Ibaka has also contributed offensively, as his 10.7 points per game is OKC’s fourth-best total, and accomplishes that on 55.6% shooting. His most notable offensive explosion came in Game 4 against San Antonio, when he scored 26 points on perfect shooting from the field, making all 11 of his field goal attempts.
C: Tim Duncan, San Antonio Spurs
Like Bryant, Duncan proved he still has something left in the tank. In his postseason play, Duncan went up against some of the best young post players in the league in Blake Griffin, Paul Millsap, and Al Jefferson, and came out on top. Duncan averaged 17.4 ppg on 49.5% shooting, 9.4 rpg, and turned away 2.1 shots per game.
West Conference Playoffs All-Star Team: Non-All Star Version
PG: Ty Lawson, Denver Nuggets
Without a doubt, no player on the Nuggets played a bigger role in pushing the Lakers to the brink of elimination than Ty Lawson. Scoring 19 ppg on 51.4% shooting and handing out 6 apg, in addition to posting the postseason’s best assist-to-turnover ratio at 5.25/1, Lawson gave the entire Laker defense fits in the teams’ first-round matchup with his speed on the fast-break and off pick and rolls.
SG: Thabo Sefolosha, Oklahoma City Thunder
Thabo only averaged 5.5 ppg in this postseason, but his contributions hold weight on the defensive end. In every series, Sefolosha stepped up to lock down the oppositions’ best perimeter players allowing Durant to conserve his energy for the offensive end. Sefolosha’s game-changing defensive abilities were on full display while guarding Kobe Bryant in the semi-finals and Tony Parker during the conference finals. Offensively, Sefolosha shot 36.8% from beyond the arc and hit a number of big corner threes when Russell Westbrook, Harden, or Durant drew defenses onto them.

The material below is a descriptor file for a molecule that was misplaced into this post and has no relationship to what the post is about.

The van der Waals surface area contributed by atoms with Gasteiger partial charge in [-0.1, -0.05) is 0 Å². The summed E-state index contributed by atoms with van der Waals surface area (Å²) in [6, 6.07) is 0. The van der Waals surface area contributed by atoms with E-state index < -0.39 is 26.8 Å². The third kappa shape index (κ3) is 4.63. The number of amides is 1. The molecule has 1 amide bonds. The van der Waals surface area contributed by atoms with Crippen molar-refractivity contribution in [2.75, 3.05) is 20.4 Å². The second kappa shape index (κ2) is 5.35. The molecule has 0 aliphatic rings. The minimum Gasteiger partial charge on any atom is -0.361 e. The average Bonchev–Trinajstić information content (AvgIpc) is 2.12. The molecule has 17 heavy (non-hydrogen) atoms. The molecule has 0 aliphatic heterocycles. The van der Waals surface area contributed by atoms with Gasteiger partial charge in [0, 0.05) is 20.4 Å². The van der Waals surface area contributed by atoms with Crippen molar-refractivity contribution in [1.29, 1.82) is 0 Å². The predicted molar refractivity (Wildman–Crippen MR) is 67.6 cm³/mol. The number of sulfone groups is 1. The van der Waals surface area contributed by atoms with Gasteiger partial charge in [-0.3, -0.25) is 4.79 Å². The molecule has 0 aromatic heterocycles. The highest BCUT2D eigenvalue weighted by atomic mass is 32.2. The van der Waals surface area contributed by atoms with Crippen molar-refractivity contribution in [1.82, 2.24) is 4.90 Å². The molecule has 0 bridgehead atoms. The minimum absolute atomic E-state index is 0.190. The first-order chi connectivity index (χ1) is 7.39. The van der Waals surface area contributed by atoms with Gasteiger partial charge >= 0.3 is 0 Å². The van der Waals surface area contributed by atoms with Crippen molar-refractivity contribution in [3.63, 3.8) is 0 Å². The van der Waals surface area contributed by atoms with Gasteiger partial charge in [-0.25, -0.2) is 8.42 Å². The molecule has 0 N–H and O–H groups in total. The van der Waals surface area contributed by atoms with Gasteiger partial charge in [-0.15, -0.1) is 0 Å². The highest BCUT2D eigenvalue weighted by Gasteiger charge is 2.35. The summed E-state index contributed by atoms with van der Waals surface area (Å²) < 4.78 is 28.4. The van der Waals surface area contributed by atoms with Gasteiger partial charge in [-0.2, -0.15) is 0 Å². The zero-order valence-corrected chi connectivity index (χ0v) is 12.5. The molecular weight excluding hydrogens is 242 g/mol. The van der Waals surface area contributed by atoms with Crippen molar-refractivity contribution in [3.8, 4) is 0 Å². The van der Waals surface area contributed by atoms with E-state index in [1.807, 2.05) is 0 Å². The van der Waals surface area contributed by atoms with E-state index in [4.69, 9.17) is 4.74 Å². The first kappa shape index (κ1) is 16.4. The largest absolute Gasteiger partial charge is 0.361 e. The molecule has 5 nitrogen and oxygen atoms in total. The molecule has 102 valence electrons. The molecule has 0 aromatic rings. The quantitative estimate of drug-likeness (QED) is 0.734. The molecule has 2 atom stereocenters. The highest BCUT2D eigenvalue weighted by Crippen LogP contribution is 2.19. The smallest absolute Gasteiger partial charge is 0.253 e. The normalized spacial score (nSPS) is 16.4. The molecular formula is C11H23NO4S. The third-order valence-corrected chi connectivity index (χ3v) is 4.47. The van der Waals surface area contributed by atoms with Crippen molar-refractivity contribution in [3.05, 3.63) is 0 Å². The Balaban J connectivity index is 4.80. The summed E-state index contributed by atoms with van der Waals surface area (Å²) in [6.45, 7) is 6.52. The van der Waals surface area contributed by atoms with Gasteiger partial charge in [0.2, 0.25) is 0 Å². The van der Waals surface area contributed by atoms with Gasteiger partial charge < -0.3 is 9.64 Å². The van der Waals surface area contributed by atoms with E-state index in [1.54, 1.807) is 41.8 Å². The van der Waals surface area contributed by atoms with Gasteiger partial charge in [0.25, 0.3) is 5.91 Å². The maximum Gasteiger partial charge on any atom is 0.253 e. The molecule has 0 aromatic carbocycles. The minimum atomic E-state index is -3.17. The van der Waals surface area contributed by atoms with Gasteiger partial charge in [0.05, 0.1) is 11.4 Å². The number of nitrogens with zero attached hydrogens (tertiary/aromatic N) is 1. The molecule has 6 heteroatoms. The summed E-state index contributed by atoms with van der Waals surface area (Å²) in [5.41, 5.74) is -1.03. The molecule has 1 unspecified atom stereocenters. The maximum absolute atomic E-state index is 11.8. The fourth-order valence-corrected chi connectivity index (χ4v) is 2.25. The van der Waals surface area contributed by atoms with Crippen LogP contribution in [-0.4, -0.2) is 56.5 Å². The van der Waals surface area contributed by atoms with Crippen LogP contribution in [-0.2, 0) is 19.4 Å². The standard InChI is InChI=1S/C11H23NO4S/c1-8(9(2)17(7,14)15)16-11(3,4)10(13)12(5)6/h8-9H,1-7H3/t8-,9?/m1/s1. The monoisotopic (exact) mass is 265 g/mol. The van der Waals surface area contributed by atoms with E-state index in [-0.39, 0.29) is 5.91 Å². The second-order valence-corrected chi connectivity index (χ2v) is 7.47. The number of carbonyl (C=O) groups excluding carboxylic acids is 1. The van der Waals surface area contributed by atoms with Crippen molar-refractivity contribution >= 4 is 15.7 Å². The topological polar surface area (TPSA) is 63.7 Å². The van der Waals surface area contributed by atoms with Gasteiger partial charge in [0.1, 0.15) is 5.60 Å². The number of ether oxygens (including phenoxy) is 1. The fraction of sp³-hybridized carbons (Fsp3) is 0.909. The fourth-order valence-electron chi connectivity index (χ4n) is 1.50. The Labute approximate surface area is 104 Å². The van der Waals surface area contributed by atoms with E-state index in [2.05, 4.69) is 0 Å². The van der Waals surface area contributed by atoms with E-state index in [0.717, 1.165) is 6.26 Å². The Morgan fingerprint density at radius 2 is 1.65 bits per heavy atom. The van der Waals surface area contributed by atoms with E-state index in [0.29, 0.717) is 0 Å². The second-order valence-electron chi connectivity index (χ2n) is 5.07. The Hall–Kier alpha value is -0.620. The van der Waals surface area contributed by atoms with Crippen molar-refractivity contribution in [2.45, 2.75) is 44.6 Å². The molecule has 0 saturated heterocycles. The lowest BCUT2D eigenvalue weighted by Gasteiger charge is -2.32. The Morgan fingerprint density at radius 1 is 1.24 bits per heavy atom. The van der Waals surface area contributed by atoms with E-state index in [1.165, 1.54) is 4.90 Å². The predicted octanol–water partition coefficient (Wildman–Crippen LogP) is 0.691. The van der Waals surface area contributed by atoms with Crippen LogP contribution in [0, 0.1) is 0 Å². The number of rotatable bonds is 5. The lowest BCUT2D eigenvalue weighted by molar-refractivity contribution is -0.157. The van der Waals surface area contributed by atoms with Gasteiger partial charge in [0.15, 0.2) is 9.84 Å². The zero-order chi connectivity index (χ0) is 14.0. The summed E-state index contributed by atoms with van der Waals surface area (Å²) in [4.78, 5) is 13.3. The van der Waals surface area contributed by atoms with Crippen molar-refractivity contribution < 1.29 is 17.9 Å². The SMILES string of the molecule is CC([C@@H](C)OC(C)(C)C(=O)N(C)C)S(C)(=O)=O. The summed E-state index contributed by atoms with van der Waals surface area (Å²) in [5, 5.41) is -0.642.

SF: Kawhi Leonard, San Antonio Spurs
Outside of Duncan, Parker, and Ginobili, Leonard was arguably the best player on the Spurs’ roster this season after being selected No. 15-overall by the Indiana Pacers and then acquired by the Spurs in exchange for George Hill and some meaningless second-round draft rights. In this year’s playoffs, he did not waste the opportunity given to him by Gregg Popovich by stuffing the stat sheet as the starting small forward. Leonard averaged 8.6 ppg on 50% shooting—including 45% from three-point land, 5.9 rpg, and 1.2 spg. Additionally, Leonard’s length and speed gave Pop a great defensive asset against perimeter scorers.
PF: Nick Collison, Oklahoma City Thunder
Like Sefolosha, Collison’s numbers were not flashy at all, as he only averaged 3.4 ppg and 2.9 rpg. However, like Thabo, his contributions lie mostly on the defensive side. Collison gives Scott Brooks a quality defensive option off the bench when he needs to spell Ibaka or Kendrick Perkins. Collison’s 20 minutes of defensive presence per night cannot be overlooked in analyzing how the Thunder were able to conquer the talented frontcourts of the Mavericks, Lakers, and Spurs.
C: JaVale McGee, Denver Nuggets
Like Lawson, McGee also gave the Lakers fits in their first-round series. McGee’s length and speed proved to be the necessary counter to Andrew Bynum and Pau Gasol for Denver coach George Karl, and McGee flourished in the Nuggets’ system based on speed and pace. Playing just 25.9 minutes in the seven-game series, and not starting any of the games, McGee averaged 8.6 ppg and posted the second-highest rebounding average in the Western Conference playoffs at 9.6 rpg. Additionally, McGee created many second chances for the Nuggets by pulling in 3.3 offensive rebounds per game, and assisted in getting the team out in transition by blocking 3.1 shots per game.